Tuesday, October 23, 2012
Oregon’s Poet Laureate, Paulann Petersen, brings her love of poetry and other writing to an afternoon creative writing workshop and an evening of poetry reading on Tuesday, Oct. 30.
The creative writing workshop will take place at Columbia Gorge Community College’s Hood River campus, on the Heights, from 1-5 p.m. It is free and open to both CGCC students and members of the community.
“I am offering this writing workshop to help people generate new creative writing that is not genre-specific, to see where their writing will take them,” Petersen said. “Anyone interested in writing is welcome.”
Register for the workshop by contacting Susan Lewis at email@example.com or 541-506-6047. Space is limited.
That evening, Petersen will offer a poetry reading and discussion in the History Room of the Hood River County Library from 7-9 p.m. This event is also free and open to the public.
Petersen was named to a two-year appointment as Oregon’s sixth Poet Laureate by then-Gov. Ted Kulongoski on April 26, 2010. On April 12, 2012, Gov. John Kitzhaber appointed her to a second term.
“Paulann Petersen is the perfect choice to serve as Oregon’s poet laureate,” said Kulongoski. “Her wonderful poetry and her commitment to sharing her craft with the people of Oregon through her teaching and service exemplify the kind of person who is ideal to serve in this position.”
The poet laureate position is a collaborative project of the state’s five statewide cultural partners: Oregon Arts Commission, Oregon Heritage Commission, Oregon Historical Society, Oregon Humanities and State Historic Preservation Office. The position is funded by the Oregon Cultural Trust and managed by Oregon Humanities.
More information on the poet laureate program and history is found at oregonpoetlaureate.org
Paulann Petersen was born and raised in Oregon and spent half of her adult life in Klamath Falls. She is a committed teacher who has taught high school English and led dozens of workshops in schools, libraries, colleges and writer’s conferences across Oregon.
Petersen is a widely published poet, with five collections — “The Wild Awake” (2002), “Blood-Silk” (2004), “A Bride of Narrow Escape” (2006), “Kindle” (2008) and “The Voluptuary” (2010) — as well as chapbooks to her credit. Her poetry is featured on TriMet public transportation in Portland as part of Poetry in Motion as well as in many publications.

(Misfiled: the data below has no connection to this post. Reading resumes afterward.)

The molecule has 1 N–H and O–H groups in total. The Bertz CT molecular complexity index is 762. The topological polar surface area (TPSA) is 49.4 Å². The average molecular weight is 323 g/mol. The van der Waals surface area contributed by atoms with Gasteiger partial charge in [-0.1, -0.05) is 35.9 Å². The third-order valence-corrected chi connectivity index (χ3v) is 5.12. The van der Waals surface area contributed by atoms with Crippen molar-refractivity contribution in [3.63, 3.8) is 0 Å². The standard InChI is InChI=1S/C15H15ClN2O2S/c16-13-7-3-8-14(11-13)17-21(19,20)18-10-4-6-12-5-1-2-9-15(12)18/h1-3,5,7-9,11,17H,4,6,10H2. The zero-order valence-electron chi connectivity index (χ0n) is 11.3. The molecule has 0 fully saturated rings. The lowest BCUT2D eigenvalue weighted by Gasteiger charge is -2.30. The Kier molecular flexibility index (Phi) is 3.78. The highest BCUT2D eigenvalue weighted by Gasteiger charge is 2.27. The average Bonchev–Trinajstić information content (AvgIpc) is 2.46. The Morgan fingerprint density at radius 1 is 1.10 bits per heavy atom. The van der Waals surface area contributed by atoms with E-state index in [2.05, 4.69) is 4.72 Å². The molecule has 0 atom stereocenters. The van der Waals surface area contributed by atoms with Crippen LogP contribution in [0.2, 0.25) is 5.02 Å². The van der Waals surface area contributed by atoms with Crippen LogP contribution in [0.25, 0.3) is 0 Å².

Petersen has received Stanford University’s Wallace Stegner Fellowship in Poetry, two Carloyn Kizer Poetry Awards, and Literary Art’s Stewart Holbrook Award for Outstanding Contributions to Oregon’s Literary Life.
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Parkdale third graders sing "12 Disaster Days of Christmas"
Welcome to your sing-able Christmas gift list. What follows is an emergency rendition of “12 Days of Christmas” – for outfitting your home or car in case of snow storm, earthquake, flood or other emergency. Read it as a simple list, or sing it to the tune of “12 Days” – you know, as in “ … and a partridge in a pear tree…” Not to make light of it, but the song is a familiar framework for a set of gift ideas that you could consider gathering together, even if the recipient already owns items such as a bunch of coats, tire chains and flashlights. Stores throughout the Gorge are stocked up on all these items. Buying all 12 days might be prohibitive, but here are three ideas for checking any of the dozen off your list (notations follow, 1-12.) The gift items needed to stay warm, dry and safe are also coded to suggest items in your abode (A) in your car (C) or both (B). 12 Gallons of Water (A) 11 Family meals (B) 10 Cans of propane (A) 9 Hygiene bags (B) 8 Packs of batteries (A) 7 Spare coats (B) 6 Bright red flares (C) 5 Cozy blankets (B) 4 Tire chains (C) 3 Flashlights (B) 2 cell phone chargers (B) 1 And a crush-proof first aid kit (B) Price ranges? Here’s a few quotes for days Three, Two, Four and Nine: n A family gift of flashlights (three will run $15-30, Hood River Supply, Tum-A-Lum) n Cell phone chargers (two will run $30-60) n Tire chains (basic set, $30, Les Schwab, returnable if unused for the winter) n Family meals ($100 or so should cover the basics for three or four reasonably well-fed days) n The home kit should be kept in a handy place near an exit, and remember that water needs to be replenished every few months. If you have a solid first aid kit already, switch out the gift idea with “and-a-sto-o-u-t- tub-for it-all …” Otherwise, it’s a case of assembling your home or car kits and making sure all members of the family know what the resources are and how to use them (ie flares and propane). Emergency situations are at worst life-threatening, at best deeply uncomfortable if you and your family are left without power for an extended period, or traveling and find yourself in a situation where you need to wait out a storm, lengthy traffic delay, or other crisis. Notes on the 12 gift ideas: 12 – Gallons of water: that’s one per person in a four-member family to last for three days, the recommended minimum to be prepared for utility outages. 11 – Easy-open packaged goods, energy bars, dried food and nuts are good things to include for nutrition. Think of what your family of four needs for three days to stay fortified and hydrated (see number 12). Can-opener also recommended 10 – If you have a propane camping stove, keep extra fuel handy. 9 – Hygiene bags: put packaged moistened towelettes, toilet paper, and plastic ties in large garbage bags (for personal sanitation) Resource list courtesy of Hood River County Emergency Management, Barbara Ayers, manager/ 541-386-1213. The county also reminds residents to Get a Kit, Make A Plan to connect your family if separated, and Stay Informed. See www.co.hood-river.or.us to opt-in for citizen alerts. Enlarge